Jing Zhou, Brian Berry, Alamgir Karim, Chad Snyder & Christopher Soles


Polymers Division, National Institute of Standards and Technology, 100 Bureau Drive, Gaithersburg, Maryland 20899-8541, USA




Nano-thermomechanometry (nano-TM) is emerging as a promising technique for probing thermophysical properties of multiphase materials and nanocomposites at nanoscales, which can not be realized using any conventional thermal analyses or microscale Wollaston scanning tip method. However, the observed nano-TM transition temperatures always considerably deviate from the thermodynamic thermal transition temperatures, i.e. glass transition and melting temperatures. This has been a puzzling mystery and poses a severe hurdle towards the development of quantitative nano-thermal analysis. Herein, we report the systematic study of nano-thermomechanometry on glassy polymer thin films. It is found that the observed transition temperature, Ttranst, adopts a logarithmic relation with the square root of ramping rate, R, as , based upon which the quasi-equilibrium thermal transition temperature, T0, can be obtained from non-equilibrium measurements. We discovered that the observed shift of nano-TM transition temperature is a reflection of the intrinsic interplay between thermal and mechanical properties induced by size effect and nanoconfinement. This is further supported by the finite element method (FEM) simulation of heat transfer and mechanical stress distribution. This study has important implication in the fundamental understanding of mechanically coupled thermophysical phenomena, and enables the opportunity to de-couple all interlinked parameters for standardized, quantitative nano-thermal analysis.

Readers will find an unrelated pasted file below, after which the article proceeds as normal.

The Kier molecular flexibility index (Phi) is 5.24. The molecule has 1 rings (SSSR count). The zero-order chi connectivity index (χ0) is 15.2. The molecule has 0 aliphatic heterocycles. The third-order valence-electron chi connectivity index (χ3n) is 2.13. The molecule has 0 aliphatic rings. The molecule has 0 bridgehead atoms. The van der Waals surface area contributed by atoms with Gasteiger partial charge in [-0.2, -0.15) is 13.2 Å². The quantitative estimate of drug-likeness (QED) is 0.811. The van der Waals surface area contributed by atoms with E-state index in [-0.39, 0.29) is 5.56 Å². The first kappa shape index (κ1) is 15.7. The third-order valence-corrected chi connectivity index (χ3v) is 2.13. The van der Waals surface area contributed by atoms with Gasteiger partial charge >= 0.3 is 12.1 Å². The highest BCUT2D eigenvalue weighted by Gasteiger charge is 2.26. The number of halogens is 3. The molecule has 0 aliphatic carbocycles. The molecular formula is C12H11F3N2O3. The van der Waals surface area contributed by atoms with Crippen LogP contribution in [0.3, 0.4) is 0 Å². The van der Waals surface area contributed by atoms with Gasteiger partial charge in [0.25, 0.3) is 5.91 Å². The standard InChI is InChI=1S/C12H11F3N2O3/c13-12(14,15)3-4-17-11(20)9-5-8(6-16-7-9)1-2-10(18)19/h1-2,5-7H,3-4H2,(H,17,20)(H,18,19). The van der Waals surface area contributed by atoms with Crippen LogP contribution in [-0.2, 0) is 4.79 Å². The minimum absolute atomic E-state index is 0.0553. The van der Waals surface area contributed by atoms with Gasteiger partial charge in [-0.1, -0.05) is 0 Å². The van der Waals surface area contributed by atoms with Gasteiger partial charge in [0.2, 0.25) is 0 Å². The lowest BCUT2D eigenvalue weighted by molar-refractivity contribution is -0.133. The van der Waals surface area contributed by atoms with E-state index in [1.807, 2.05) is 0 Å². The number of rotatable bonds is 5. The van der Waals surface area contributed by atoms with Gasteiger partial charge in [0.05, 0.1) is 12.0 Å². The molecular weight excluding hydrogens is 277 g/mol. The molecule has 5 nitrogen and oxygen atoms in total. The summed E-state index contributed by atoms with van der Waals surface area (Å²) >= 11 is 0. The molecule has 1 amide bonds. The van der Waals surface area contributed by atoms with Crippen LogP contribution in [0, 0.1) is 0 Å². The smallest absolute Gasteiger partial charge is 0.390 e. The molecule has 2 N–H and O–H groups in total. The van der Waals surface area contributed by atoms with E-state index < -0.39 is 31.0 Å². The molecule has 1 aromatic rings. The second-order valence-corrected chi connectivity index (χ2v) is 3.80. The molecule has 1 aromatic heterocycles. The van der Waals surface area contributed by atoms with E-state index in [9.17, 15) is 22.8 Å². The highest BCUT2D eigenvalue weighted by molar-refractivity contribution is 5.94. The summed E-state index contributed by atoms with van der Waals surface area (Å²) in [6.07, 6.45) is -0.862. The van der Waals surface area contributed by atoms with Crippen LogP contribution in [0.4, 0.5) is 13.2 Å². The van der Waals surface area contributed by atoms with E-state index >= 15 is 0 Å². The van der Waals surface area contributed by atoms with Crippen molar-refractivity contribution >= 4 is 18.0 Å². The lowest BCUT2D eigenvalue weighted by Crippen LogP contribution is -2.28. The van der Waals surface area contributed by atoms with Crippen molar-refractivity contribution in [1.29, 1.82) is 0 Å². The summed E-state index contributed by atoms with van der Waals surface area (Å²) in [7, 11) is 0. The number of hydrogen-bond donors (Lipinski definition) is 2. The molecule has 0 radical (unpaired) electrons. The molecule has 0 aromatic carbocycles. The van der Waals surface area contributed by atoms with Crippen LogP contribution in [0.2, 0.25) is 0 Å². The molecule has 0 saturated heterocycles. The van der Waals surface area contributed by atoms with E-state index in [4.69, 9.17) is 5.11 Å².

Name: Jing Zhou

Mentors name: Alamgir Karim, Chad Snyder, Christopher Soles

Division: Polymers Division

Laboratory: MSEL

Address: Room A323, BLDG. 224

Mail stop: 8541

Tel: (301)975-4599

FAX: (301)975-3928

Email: jingzhou@nist.gov

Sigma Xi member? No.

Category: Materials